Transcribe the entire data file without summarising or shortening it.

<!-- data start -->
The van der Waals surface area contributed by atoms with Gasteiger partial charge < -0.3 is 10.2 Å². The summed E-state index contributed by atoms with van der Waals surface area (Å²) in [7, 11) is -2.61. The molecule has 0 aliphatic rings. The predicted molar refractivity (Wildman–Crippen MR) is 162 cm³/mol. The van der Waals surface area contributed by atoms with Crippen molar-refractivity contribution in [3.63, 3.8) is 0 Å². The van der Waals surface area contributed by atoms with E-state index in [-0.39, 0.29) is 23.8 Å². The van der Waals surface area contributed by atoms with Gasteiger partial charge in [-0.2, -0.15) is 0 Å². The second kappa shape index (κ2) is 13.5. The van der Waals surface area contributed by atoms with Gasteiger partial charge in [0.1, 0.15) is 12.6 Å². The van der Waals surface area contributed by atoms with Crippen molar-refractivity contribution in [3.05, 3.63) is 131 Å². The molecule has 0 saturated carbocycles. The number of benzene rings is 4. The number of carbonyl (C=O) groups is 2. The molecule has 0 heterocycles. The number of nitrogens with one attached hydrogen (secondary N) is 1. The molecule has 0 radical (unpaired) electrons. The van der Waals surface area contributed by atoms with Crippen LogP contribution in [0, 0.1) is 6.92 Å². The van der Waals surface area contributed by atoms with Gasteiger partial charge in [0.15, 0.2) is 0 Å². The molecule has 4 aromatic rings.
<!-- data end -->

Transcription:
The van der Waals surface area contributed by atoms with Gasteiger partial charge < -0.3 is 10.2 Å². The summed E-state index contributed by atoms with van der Waals surface area (Å²) in [7, 11) is -2.61. The molecule has 0 aliphatic rings. The predicted molar refractivity (Wildman–Crippen MR) is 162 cm³/mol. The van der Waals surface area contributed by atoms with Crippen molar-refractivity contribution in [3.63, 3.8) is 0 Å². The van der Waals surface area contributed by atoms with E-state index in [-0.39, 0.29) is 23.8 Å². The van der Waals surface area contributed by atoms with Gasteiger partial charge in [-0.2, -0.15) is 0 Å². The second kappa shape index (κ2) is 13.5. The van der Waals surface area contributed by atoms with Gasteiger partial charge in [0.1, 0.15) is 12.6 Å². The van der Waals surface area contributed by atoms with Crippen molar-refractivity contribution in [3.05, 3.63) is 131 Å². The molecule has 0 saturated carbocycles. The number of benzene rings is 4. The number of carbonyl (C=O) groups is 2. The molecule has 0 heterocycles. The number of nitrogens with one attached hydrogen (secondary N) is 1. The molecule has 0 radical (unpaired) electrons. The van der Waals surface area contributed by atoms with Crippen LogP contribution in [0, 0.1) is 6.92 Å². The van der Waals surface area contributed by atoms with Gasteiger partial charge in [0.15, 0.2) is 0 Å². The molecule has 4 aromatic rings.